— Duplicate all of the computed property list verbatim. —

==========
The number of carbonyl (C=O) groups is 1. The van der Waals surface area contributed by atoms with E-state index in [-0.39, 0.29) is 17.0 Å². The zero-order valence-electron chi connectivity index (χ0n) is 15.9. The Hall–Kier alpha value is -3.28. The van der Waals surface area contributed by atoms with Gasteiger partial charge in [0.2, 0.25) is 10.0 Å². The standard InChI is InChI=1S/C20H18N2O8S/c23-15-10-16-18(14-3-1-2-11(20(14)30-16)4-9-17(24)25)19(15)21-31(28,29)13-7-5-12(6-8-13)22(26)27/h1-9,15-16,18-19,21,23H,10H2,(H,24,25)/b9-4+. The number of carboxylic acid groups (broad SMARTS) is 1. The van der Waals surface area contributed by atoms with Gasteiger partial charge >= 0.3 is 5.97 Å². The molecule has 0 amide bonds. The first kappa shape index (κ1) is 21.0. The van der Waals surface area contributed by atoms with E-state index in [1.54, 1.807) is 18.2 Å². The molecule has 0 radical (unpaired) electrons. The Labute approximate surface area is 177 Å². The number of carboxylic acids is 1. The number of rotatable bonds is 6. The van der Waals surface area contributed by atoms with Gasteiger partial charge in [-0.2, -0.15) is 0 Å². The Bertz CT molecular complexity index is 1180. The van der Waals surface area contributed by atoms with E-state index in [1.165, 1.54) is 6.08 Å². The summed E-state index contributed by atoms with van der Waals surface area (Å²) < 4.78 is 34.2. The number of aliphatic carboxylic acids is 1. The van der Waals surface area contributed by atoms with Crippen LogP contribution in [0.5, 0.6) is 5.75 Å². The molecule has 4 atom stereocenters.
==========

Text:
The number of carbonyl (C=O) groups is 1. The van der Waals surface area contributed by atoms with E-state index in [-0.39, 0.29) is 17.0 Å². The zero-order valence-electron chi connectivity index (χ0n) is 15.9. The Hall–Kier alpha value is -3.28. The van der Waals surface area contributed by atoms with Gasteiger partial charge in [0.2, 0.25) is 10.0 Å². The standard InChI is InChI=1S/C20H18N2O8S/c23-15-10-16-18(14-3-1-2-11(20(14)30-16)4-9-17(24)25)19(15)21-31(28,29)13-7-5-12(6-8-13)22(26)27/h1-9,15-16,18-19,21,23H,10H2,(H,24,25)/b9-4+. The number of carboxylic acid groups (broad SMARTS) is 1. The van der Waals surface area contributed by atoms with Gasteiger partial charge >= 0.3 is 5.97 Å². The molecule has 0 amide bonds. The first kappa shape index (κ1) is 21.0. The van der Waals surface area contributed by atoms with E-state index in [1.54, 1.807) is 18.2 Å². The molecule has 0 radical (unpaired) electrons. The Labute approximate surface area is 177 Å². The number of carboxylic acids is 1. The number of rotatable bonds is 6. The van der Waals surface area contributed by atoms with Gasteiger partial charge in [-0.2, -0.15) is 0 Å². The Bertz CT molecular complexity index is 1180. The van der Waals surface area contributed by atoms with E-state index in [1.165, 1.54) is 6.08 Å². The summed E-state index contributed by atoms with van der Waals surface area (Å²) < 4.78 is 34.2. The number of aliphatic carboxylic acids is 1. The van der Waals surface area contributed by atoms with Crippen LogP contribution in [0.5, 0.6) is 5.75 Å². The molecule has 4 atom stereocenters.